PhD Study : Reimaging, remaking and the curation/collecting of the fine art print

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Summary

This PhD research project focuses on the largely undocumented but rare and culturally and historically important print collection amassed by Richard Robinson, Church of Ireland Archbishop of Armagh (1765-1794) and 1st Baron Rokeby. Known as the ‘Rokeby Collection’, it comprises 4,430 prints spanning the sixteenth to eighteenth centuries. It is held at Armagh Robinson Library, Northern Ireland’s oldest public library, which was founded by Archbishop Robinson in 1771 to make his collection of books and fine art publicly accessible. The collection represents the best of the medium across early modern Europe. It has many strengths, including French portraiture of the seventeenth century, British and Irish landscape engravings of the eighteenth century and reproductive printmaking, making available the best of the continental collections of painting and sculpture for the citizens of Ireland.

The PhD project will investigate how and why the Rokeby Collection was put together, the techniques and technologies employed by the artists and craftspeople represented, and the significance of the collection and its subject matter within and beyond the island of Ireland. In this context, it will situate it within the history of eighteenth-century collecting. Robinson moved within artistic and literary circles across the British Isles.

The collection’s themes also indicate a deep interest in classical architecture. Taken as a whole, the collection offers an insight into the fashion and tastes of the late eighteenth century and the connoisseurship of the individual who brought them together. Printmaking was at its height during this period, being the main source of an easily reproducible visual image prior to the advent of photography from the 1820s onwards. It will also be possible, therefore, through the collection, for the PhD researcher to trace the various techniques and processes involved in printmaking and place them within their social, historical, art historical and technological contexts.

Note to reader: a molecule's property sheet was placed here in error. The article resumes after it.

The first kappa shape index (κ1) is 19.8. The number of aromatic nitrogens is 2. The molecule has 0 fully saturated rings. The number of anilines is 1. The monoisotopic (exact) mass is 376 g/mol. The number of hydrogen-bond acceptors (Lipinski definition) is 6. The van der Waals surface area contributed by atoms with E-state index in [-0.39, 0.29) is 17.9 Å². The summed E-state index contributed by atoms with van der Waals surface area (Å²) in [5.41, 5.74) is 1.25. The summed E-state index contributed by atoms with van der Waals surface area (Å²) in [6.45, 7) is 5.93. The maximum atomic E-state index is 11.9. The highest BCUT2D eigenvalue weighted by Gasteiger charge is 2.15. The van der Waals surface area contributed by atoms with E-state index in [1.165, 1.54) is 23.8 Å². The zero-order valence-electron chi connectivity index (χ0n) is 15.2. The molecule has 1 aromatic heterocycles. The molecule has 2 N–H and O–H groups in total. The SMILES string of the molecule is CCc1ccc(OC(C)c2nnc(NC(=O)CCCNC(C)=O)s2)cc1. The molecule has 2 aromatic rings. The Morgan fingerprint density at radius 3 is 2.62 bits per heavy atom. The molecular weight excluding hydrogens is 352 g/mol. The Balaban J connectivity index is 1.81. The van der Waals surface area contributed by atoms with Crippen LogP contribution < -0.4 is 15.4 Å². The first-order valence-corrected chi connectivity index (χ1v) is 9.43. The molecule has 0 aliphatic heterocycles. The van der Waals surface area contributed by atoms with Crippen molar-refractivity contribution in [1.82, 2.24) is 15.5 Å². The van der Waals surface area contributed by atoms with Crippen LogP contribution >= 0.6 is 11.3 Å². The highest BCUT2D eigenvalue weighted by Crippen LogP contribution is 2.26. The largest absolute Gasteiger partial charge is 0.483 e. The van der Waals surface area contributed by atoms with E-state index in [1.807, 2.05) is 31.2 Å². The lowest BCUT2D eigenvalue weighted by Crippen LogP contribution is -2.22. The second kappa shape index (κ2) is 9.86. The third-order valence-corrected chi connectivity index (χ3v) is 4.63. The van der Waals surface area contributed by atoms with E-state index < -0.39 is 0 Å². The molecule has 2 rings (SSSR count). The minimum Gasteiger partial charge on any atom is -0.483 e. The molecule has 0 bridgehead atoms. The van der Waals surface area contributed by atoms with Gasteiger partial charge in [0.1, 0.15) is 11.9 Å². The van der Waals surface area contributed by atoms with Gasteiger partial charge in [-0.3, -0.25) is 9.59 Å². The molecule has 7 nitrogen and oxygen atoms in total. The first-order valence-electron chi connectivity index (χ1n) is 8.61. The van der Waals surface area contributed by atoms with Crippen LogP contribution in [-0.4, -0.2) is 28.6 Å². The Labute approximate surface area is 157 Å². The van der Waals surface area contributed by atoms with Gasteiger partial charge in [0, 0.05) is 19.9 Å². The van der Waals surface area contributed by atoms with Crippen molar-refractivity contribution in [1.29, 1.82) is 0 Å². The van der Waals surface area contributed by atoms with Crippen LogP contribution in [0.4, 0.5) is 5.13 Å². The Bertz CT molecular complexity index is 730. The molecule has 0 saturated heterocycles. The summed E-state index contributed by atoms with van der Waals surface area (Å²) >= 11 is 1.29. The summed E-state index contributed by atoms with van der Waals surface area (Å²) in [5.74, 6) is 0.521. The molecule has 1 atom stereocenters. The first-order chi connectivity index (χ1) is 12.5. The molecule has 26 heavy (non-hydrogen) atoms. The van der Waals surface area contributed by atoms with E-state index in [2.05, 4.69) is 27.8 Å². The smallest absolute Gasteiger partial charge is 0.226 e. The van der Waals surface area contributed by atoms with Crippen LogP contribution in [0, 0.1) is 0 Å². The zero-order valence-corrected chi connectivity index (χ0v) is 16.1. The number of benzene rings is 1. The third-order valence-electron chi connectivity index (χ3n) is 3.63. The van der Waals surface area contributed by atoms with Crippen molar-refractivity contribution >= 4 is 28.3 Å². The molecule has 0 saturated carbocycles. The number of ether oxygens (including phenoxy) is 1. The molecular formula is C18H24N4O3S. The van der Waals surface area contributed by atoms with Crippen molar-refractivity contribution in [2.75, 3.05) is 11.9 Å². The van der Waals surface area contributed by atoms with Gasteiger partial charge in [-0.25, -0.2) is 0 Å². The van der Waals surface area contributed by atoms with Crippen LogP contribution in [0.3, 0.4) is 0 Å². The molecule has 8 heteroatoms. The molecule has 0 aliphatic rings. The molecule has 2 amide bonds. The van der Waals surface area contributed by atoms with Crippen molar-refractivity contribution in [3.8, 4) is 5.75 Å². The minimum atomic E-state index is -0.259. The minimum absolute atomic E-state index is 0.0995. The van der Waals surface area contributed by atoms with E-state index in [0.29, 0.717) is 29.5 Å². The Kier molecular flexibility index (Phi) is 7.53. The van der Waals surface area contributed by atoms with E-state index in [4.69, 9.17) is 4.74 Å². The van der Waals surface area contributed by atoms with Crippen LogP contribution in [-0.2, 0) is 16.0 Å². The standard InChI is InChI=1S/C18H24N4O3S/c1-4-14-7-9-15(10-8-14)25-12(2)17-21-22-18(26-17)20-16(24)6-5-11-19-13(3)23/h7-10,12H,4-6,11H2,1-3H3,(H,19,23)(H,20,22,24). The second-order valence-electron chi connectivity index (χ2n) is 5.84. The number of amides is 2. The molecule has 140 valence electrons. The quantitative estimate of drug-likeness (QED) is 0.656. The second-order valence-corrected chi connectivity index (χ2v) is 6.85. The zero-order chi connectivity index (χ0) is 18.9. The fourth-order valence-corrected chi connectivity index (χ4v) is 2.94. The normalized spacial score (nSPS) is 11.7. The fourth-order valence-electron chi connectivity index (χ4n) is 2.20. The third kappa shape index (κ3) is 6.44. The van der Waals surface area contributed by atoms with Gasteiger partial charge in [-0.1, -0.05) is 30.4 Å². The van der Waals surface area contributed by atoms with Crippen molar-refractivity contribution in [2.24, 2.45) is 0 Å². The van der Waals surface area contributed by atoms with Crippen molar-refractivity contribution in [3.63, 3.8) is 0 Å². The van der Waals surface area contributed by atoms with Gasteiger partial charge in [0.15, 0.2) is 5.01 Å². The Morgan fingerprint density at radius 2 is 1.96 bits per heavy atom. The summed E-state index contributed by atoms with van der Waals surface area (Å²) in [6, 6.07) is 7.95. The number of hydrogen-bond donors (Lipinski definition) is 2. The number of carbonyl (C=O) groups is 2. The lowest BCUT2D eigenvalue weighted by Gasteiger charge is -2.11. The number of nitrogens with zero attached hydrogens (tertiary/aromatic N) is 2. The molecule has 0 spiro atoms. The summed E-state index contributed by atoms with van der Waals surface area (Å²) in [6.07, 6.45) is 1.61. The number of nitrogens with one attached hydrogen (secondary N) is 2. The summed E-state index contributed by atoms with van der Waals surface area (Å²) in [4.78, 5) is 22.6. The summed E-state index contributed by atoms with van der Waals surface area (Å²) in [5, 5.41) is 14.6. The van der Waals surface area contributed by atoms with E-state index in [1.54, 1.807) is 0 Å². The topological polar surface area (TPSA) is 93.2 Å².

The project will involve investigative and comparative research, utilising the material and visual evidence that the prints provide. This will be compared with the connoisseurship of contemporaries (e.g. the work of Alistair Laing, Arthur MacGregor and Toby Barnard on Archbishop Cobbe of Dublin) and insights gleaned from practically recreating the techniques used to produce the prints. Together the PhD researcher’s thesis and accompanying practical outputs will help raise the profile of one of the country’s most significant, but currently under-utilised, artistic treasures. In the process, they will have the opportunity to develop curatorial skills, gain experience of cataloguing and interpretation, alongside insights into collections care, and the opportunity to create new work.